"Recent discussions around the so-called "Open Core" model for
open source have been remarkable for a couple of reasons. First,
because not content with one burst of feverish blogging and
counterblogging, people came back for more, responding to a
separate post about business models with yet more arguments and
counter-arguments on the subject of Open Core. Secondly – and
perhaps more remarkably – those discussions ultimately led to
an entirely fresh thought: that we are about to enter a new phase
in open source business, one that places community and
collaboration at its heart.
"The jumping-off point for that evolution was (yet) another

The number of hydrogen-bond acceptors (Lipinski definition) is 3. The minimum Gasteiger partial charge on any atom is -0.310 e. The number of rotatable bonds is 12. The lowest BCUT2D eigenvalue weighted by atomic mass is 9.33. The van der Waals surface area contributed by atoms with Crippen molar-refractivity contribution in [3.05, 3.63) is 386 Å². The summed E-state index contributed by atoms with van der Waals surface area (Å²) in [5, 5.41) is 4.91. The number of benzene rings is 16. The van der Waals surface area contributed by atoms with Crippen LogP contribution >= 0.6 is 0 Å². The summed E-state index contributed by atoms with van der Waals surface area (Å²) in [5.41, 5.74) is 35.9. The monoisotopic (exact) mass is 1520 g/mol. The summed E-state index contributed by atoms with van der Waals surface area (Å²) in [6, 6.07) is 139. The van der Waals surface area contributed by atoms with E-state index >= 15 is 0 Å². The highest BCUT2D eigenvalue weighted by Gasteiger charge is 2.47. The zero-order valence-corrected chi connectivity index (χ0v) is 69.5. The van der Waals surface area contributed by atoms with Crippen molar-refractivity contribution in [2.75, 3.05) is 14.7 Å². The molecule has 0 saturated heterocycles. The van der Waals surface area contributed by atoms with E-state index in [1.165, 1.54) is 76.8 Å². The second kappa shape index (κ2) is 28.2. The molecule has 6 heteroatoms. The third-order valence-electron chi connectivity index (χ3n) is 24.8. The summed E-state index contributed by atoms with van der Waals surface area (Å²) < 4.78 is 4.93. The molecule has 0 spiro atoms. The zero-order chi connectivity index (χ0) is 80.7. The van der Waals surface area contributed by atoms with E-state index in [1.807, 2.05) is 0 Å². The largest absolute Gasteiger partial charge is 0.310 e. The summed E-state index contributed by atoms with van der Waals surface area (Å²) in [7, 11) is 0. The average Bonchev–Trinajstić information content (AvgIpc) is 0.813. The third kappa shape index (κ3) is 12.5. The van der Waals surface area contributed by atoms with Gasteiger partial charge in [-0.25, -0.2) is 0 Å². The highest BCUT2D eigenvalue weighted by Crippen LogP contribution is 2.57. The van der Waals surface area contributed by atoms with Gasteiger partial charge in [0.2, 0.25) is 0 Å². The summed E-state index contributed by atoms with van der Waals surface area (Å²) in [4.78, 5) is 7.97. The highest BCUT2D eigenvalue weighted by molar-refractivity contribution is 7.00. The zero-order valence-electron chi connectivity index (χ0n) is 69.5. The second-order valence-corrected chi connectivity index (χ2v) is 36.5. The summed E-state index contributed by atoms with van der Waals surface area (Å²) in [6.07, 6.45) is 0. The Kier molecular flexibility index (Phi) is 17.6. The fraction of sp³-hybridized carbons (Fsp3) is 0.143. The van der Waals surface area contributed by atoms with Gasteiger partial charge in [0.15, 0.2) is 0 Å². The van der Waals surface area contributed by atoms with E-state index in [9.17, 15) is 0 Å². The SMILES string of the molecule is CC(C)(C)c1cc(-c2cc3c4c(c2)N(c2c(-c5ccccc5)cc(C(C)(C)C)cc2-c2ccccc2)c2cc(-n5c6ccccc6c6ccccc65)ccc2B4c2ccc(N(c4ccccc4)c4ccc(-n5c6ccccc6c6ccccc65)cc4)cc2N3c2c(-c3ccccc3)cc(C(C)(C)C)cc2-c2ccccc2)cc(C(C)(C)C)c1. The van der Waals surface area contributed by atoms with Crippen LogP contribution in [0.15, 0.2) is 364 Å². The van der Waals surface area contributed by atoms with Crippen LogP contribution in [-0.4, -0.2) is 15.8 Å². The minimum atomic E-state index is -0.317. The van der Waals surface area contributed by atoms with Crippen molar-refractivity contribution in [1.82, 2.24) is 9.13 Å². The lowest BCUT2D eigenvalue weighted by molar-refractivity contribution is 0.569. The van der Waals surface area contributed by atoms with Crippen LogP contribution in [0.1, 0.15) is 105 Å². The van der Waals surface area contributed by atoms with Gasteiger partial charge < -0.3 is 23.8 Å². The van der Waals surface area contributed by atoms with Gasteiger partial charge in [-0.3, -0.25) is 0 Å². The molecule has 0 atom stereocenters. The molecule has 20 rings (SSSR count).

piece looking critically at Open Core, this time from Simon Phipps,
"Open core businesses stand to benefit massively from having you
locked-in; they want to trade your freedom for their profit. So
while open core businesses truthfully say they are sustaining open
source core software, their actual business is nothing to do with
open source. It's a bait-and-switch, wrapping the same old lock-in
in the flag of open source and hoping you won't notice.
"He followed this up with two further posts, one with the
self-explanatory title "Open Source Does Not Need
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